Thu | Aug 17, 2017

Jamaica’s deposit dollarisation among the highest – IMF

Published:Wednesday | September 21, 2016 | 9:00 AMMcPherse Thompson

With more than 45 per cent of deposits denominated in United States dollars by June 2016, Jamaica's deposit dollarisation was found to be one of the highest in the region, according to the assessment of the International Monetary Fund (IMF).

That was accompanied by dollarisation of investment portfolios, said the IMF, suggesting that the Jamaican authorities should take steps to counter the rising trend.

The authorities' efforts to de-dollarise the economy should be founded on sustained macroeconomic stability and policy credibility, the IMF said, noting that the dollarisation trend is continuing for both deposit taking institutions and the securities-dealers sector.

In the report on the 13th review of Jamaica's four-year economic support programme released on Monday, IMF staff also recommended "greater exchange-rate flexibility, with two-way movements instead of one-way bets on the tightly managed exchange rate".

The Jamaican dollar reached an all-time high of approximately $127.92 to the US dollar in trading on Monday.

According to the staff report, for deposit-taking institutions, deposit dollarisation is accompanied by dollarisation of investment portfolios, and net open positions remain limited.

Likewise, it said, the securities-dealers sector is showing continued shift in the composition of the investment portfolios towards foreign-exchange denominated securities.

To counter rising dollarisation, it said consideration should be given to measures that foster the attractiveness of local-currency assets, including improving liquidity management in Jamaican dollar instruments.

 

OTHER CONSIDERATIONS

 

The authorities should also consider increasing the share of local currency-denominated public debt, developing currency and interest rate hedging instruments, reconfiguring minimum reserve framework to remove the wedge between Jamaican dollar and foreign-exchange deposits, and putting in place prudential regulations aimed at ensuring proper management of foreign exchange risks, such as limits on foreign-exchange net open positions.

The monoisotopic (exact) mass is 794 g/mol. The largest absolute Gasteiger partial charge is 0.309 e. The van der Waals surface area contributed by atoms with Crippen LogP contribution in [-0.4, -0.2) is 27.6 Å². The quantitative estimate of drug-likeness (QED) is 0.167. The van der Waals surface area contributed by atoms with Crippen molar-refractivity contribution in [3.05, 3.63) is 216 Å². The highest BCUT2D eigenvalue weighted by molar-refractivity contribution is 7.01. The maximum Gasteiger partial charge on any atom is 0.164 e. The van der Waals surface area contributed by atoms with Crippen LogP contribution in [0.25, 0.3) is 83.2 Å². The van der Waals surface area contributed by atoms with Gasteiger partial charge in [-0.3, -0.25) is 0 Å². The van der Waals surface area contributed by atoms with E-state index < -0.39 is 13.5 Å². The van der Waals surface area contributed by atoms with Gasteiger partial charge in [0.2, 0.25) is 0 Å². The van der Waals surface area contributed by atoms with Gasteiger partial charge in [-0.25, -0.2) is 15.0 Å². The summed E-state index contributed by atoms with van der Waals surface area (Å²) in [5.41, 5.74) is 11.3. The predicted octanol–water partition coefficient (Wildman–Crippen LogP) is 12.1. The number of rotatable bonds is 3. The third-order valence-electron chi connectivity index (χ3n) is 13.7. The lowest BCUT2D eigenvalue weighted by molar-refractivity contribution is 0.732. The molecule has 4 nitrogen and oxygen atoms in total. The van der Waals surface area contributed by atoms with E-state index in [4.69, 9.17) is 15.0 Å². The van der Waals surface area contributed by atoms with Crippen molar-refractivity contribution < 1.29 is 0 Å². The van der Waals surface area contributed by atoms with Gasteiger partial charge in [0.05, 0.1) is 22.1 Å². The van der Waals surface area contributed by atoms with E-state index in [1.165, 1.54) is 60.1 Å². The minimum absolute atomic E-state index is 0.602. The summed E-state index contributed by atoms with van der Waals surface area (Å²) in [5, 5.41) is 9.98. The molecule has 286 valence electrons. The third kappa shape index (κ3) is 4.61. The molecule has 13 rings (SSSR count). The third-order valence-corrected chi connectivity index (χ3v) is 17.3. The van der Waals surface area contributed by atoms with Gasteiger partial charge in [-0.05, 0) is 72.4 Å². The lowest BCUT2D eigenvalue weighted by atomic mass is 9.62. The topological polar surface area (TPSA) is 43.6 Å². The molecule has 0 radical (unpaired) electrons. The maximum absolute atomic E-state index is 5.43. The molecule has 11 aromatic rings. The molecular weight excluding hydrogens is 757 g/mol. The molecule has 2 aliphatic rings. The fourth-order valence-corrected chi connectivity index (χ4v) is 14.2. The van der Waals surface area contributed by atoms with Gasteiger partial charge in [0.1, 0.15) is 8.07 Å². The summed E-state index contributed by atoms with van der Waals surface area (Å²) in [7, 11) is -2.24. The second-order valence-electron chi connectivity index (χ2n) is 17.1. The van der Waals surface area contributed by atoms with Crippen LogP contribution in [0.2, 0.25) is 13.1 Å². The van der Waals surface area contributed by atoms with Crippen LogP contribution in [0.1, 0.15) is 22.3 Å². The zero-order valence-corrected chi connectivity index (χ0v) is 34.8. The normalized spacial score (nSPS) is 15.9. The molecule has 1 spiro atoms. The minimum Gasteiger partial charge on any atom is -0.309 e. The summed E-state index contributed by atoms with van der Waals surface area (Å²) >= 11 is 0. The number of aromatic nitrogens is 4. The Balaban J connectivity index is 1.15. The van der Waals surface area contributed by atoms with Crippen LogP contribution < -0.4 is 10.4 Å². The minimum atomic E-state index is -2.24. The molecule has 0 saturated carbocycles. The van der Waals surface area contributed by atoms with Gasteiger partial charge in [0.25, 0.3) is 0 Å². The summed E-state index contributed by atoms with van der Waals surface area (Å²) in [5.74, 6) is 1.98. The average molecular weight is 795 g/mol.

The report said that with large bond redemptions looming, a liquid domestic debt market is essential to reducing refinancing risk and reverse the recent dollarisation of public liabilities.

To minimise the refinancing risk and reduce dollarisation of the Government's debt portfolio, a concerted effort should be made to upgrade the primary-dealer system by introducing formal primary dealer commitments and privileges in government bonds, so as to incentivise market-making.

The IMF said Jamaica should also switch to an auction-based mechanism for primary issuances, expand the issuance of Treasury bills to anchor the yield, provide an accurate benchmark rate for other debt instruments, and allow for more active cash management.

In addition, the Government should consider steps to attract non-residents to the local-currency bond market, particularly to long-term bonds.

Noting that deposit dollarisation has increased in the financial system and public balance sheets, the IMF attributed it to the 2013 crisis - when domestic bonds were restructured, reserves declined, and the nominal exchange rate depreciated - which weakened public trust in Jamaican-dollar deposits and bonds and raised the attractiveness of foreign-exchange denominated assets.

By June 2016, more than 45 per cent of deposits were denominated in United States dollar, the report said. Likewise, the three-year-long freeze of the domestic bond market, which resulted in greater reliance on external capital markets, resulted in higher dollarisation of public debt.

"High dollarisation has economic costs. It reduces the effectiveness of monetary policy, constrains central-bank capacity to act as a lender of last resort, exacerbates the 'fear of floating', makes greater exchange rate flexibility costly, and could potentially fuel liquidity and currency mismatch risks in the financial system," said the IMF staff.

The IMF said that while latest foreign exchange and liquidity stress tests performed by the Bank of Jamaica on March 2016 data suggest continued resilience of the deposit taking institutions and securities dealers to those shocks, careful monitoring of the dollarisation trend and its risks is essential.

mcpherse.thompson@gleanerjm.com